A bipartisan group in the House introduced a bill Wednesday to protect against state-sponsored intellectual property and supply chain threats, and create a new White House office tasked with securing emerging technologies.
Reps. Will Hurd (R-Texas), Dutch Ruppersberger (D-Md.), Mike Conaway (R-Texas) and Jim Himes (D-Conn.) sponsored the legislation, which would establish the Office of Critical Technologies & Security to better coordinate programs to deter state-sponsored IP theft and technology risks, specifically poised by China.
“We have long suspected Beijing uses its telecom companies to spy on Americans and we know China is responsible for up to $600 billion in theft of U.S. trade secrets. It’s time to get our ducks in a row: we need a coordinated, dedicated team armed with a long-term plan to ensure America maintains superiority,” Ruppersberger said in a statement.
The bill specifically points to the threat of IP theft posed by China, and the national security risks posed by technology companies ZTE and Huawei. Both companies have been the subject of congressional debate on whether to pass legislation banning American companies from purchasing products believed to create significant supply chain risks.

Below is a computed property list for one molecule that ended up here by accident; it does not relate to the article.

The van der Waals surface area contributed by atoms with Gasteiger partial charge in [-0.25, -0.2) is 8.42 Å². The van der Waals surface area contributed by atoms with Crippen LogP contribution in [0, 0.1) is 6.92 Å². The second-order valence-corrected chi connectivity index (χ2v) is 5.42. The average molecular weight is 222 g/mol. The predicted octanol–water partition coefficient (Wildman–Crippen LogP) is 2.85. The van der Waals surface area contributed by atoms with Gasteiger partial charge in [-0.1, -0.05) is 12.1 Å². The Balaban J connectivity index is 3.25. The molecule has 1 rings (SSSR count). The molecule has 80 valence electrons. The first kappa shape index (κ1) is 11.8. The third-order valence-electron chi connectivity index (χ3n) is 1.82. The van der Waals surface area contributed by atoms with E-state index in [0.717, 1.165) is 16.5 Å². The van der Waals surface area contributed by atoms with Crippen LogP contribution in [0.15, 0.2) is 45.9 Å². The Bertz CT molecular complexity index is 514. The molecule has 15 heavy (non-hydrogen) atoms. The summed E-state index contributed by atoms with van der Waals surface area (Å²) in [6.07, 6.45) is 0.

“China’s coordinated assault on American companies, the U.S. government and American intellectual property is part of a broader strategy aimed at attaining leadership in advanced technology and 21st century great power politics. We must continue to hold bad actors accountable,” Hurd, a leader on the House IT subcommittee, said in a statement.
The new White House office would serve as a coordinator for programs to combat national security threats to U.S. technology programs, while also bringing together federal regulators and industry to discuss supply chain security measures.
Under the bill, the Office of Critical Technologies & Security would be tasked with forming a long-term strategic plan for combatting state-sponsored technology theft.
“Through the establishment of this office, we will not only increase our capacity to respond to Chinese aggression, but also signal to geopolitical rivals around the world that we will fiercely defend our national security, technology and intellectual property. This step is long overdue and will hopefully move us further toward a comprehensive cyber strategy,” Himes said in a statement.
This is companion legislation to a bipartisan bill Sens. Mark Warner (D-Va.) and Marco Rubio (R-Fla.) introduced in the Senate on Jan. 4.
Rubio has previously voiced concern that a ZTE ban was not included in the most recent defense authorization bill (Defense Daily, Aug. 2018).